Thursday, May 17, 2018

Book Review: The Nuremberg Military Tribunals and the Origins of International Criminal Law by Kevin Jon Heller


This book seeks to provide the first comprehensive legal analysis of the twelve war crimes trials held in the American zone of occupation between 1946 and 1949, collectively known as the Nuremberg Military Tribunals. The judgements the NMTs produced have played a critical role in the development of international criminal law, particularly in terms of how courts currently understand war crimes, crimes against humanity, and the crime of aggression. Kevin Jon Heller provides a wealth of detail and a valuable starting-point for further thought and research, concludes Tara O’Leary.
nurembergThe Nuremberg Military Tribunals and the Origins of International Criminal Law. Kevin Jon Heller. Oxford University Press. October 2012.
Find this book: kindle-edition amazon-logogoogle-books
Kevin Jon Heller is Associate Professor at Melbourne Law School, and is well-known among the international justice community as an academic, writer and commentator on international criminal law. His latest book traces the history of the Nuremberg Military Tribunals (NMT), a second program of trials of suspected Nazi criminals which took place shortly after their more well-known predecessor, the International Military Tribunal at Nuremberg (IMT).
Commonly remembered and referred to as “the” Nuremberg Trial, between November 1945 and October 1946 the IMT heard a single criminal case against 23 of the most important political and military leaders of the Third Reich. It was in fact followed immediately by another 12 trials involving 185 defendants, charged by the NMT with war crimes, crimes against humanity, the crime of aggression (initiating hostile warfare) and membership of criminal organisations such as the SS.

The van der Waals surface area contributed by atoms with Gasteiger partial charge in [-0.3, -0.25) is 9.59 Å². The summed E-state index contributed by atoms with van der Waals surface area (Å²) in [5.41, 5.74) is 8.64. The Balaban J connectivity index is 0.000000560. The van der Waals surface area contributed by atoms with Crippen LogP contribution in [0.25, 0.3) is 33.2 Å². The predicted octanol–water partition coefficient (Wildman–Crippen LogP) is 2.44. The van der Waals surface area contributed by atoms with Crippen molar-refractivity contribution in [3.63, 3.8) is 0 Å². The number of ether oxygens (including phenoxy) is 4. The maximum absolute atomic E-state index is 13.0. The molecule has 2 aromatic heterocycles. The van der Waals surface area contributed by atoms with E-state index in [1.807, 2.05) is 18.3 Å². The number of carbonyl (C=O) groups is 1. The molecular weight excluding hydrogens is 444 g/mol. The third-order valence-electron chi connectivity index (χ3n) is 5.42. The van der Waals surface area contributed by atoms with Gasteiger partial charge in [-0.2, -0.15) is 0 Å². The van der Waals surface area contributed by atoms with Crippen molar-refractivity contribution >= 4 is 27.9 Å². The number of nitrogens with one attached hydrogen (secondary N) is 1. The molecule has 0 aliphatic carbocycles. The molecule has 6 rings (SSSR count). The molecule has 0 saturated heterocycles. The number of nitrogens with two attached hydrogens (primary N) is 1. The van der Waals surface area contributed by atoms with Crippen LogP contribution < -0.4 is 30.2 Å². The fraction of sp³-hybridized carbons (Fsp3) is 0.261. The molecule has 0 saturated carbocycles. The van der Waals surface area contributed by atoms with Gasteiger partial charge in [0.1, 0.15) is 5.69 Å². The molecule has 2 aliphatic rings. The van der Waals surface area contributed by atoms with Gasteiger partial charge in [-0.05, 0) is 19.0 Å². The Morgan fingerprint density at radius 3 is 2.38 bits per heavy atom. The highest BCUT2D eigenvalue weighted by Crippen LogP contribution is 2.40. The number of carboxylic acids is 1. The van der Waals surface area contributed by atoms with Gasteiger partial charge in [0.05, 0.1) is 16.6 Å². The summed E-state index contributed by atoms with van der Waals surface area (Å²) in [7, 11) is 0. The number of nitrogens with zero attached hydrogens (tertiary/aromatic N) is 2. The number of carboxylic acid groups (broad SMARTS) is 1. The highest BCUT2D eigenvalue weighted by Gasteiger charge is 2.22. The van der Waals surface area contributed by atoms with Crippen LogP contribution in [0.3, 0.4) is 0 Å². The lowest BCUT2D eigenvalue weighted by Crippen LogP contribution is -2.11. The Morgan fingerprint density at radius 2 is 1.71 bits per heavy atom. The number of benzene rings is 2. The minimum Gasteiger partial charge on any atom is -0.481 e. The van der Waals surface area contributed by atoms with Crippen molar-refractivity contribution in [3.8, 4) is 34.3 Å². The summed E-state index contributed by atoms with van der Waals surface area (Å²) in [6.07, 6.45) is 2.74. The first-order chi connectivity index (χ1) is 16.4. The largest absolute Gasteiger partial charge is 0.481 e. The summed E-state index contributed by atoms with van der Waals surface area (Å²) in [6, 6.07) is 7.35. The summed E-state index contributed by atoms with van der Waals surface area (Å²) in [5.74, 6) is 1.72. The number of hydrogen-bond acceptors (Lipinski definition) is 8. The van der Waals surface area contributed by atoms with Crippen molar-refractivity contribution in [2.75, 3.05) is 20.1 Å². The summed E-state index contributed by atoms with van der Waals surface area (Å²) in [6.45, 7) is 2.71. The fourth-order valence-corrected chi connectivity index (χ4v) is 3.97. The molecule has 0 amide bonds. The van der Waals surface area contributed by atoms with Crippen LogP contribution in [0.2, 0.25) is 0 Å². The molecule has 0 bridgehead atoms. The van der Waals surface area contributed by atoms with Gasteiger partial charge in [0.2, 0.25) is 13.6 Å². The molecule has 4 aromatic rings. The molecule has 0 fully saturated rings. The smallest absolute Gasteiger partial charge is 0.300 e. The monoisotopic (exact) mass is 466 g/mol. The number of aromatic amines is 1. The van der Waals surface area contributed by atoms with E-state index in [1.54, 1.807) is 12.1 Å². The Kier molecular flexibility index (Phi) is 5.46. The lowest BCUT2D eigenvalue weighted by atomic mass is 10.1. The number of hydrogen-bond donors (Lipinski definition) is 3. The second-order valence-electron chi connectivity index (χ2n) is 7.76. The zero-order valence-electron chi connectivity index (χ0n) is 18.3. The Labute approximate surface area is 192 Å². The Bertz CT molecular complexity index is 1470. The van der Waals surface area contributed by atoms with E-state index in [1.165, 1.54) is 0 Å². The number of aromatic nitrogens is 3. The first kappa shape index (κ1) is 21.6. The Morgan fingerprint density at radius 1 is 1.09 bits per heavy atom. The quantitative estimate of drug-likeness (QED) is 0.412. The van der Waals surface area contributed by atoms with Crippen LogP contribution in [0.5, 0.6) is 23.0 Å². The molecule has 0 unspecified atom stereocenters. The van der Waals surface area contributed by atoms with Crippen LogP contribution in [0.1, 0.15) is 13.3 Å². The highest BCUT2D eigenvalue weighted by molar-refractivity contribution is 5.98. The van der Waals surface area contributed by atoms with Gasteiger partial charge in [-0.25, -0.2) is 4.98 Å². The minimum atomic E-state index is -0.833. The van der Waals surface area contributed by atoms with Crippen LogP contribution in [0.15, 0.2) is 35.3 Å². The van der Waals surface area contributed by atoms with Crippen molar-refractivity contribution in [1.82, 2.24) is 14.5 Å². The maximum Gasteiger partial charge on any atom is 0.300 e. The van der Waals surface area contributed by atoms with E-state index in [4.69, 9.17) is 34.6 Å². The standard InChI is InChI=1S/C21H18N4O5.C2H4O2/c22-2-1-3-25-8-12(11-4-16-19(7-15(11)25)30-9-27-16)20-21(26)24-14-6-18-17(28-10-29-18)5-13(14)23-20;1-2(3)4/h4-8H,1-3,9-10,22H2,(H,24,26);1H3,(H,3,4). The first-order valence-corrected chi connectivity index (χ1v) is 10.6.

Commencing in December 1946, the NMT trials were more detailed in breath and scope. They too took place in Nuremberg (some in the same, iconic courtroom as the first trial), although where the IMT had been convened jointly by the four Allied powers, the NMT trials were solely a creation of the Americans in the context of the administration of their zone of occupation in Germany.
That first IMT trial is rightfully venerated for its ground-breaking role in establishing internationally-recognised categories of criminal behaviour which extended individual criminal responsibility for conduct committed during conflict significantly further than that which had ever bound state actors previously. The IMT was not the first or the only war crimes trial to take place either before or after the Second World War, but it differed in that it took its authority and jurisdiction from an international treaty agreed between the victorious Allied powers. The categories of criminal behaviour set out in that treaty and the IMT’s interpretation of them were recognised as binding upon the international community by the United Nations General Assembly in December 1946, which is why (unlike the jurisprudence of other, more peremptory war crimes trials) they have been handed down to us today and have formed the basis of the laws applied by international courts and tribunals since the 1990s.
The NMT’s first trial – the Medical case, against those suspected of conducting human experiments in concentration camps – opened two days before the General Assembly’s historic affirmation of the Nuremberg Principles, so it was therefore the first and (until the International Tribunal for the former Yugoslavia was established in 1993, also by the agreement of international powers, this time at the UN Security Council) almost the only occasion on which these new laws were implemented. The trials therefore hold immense jurisprudential value for courts tasked with implementing and interpreting what is still a relatively new body of law, yet Heller has written of his surprise at discovering a profound dearth of scholarship on the NMT.
He is therefore to be commended for remedying this void with this book’s extraordinary body of archival research, which must have been an intense labour of love for the author. The core section of the book is, naturally, a detailed and comprehensive analysis of the jurisprudence produced by the trials. Particular highlights include the NMT’s expansion of the IMT’s definition of crimes against humanity and its consideration of the ‘nexus’ requirement, applicable defences and evidentiary rules, and the opaqueness of  the tribunals’ sentencing decisions, many of which remain live issues in present-day international criminal trials. Heller’s classification of the NMT as “inter-allied special tribunals” rather than as an international or national court is a particularly intriguing contribution to the literature.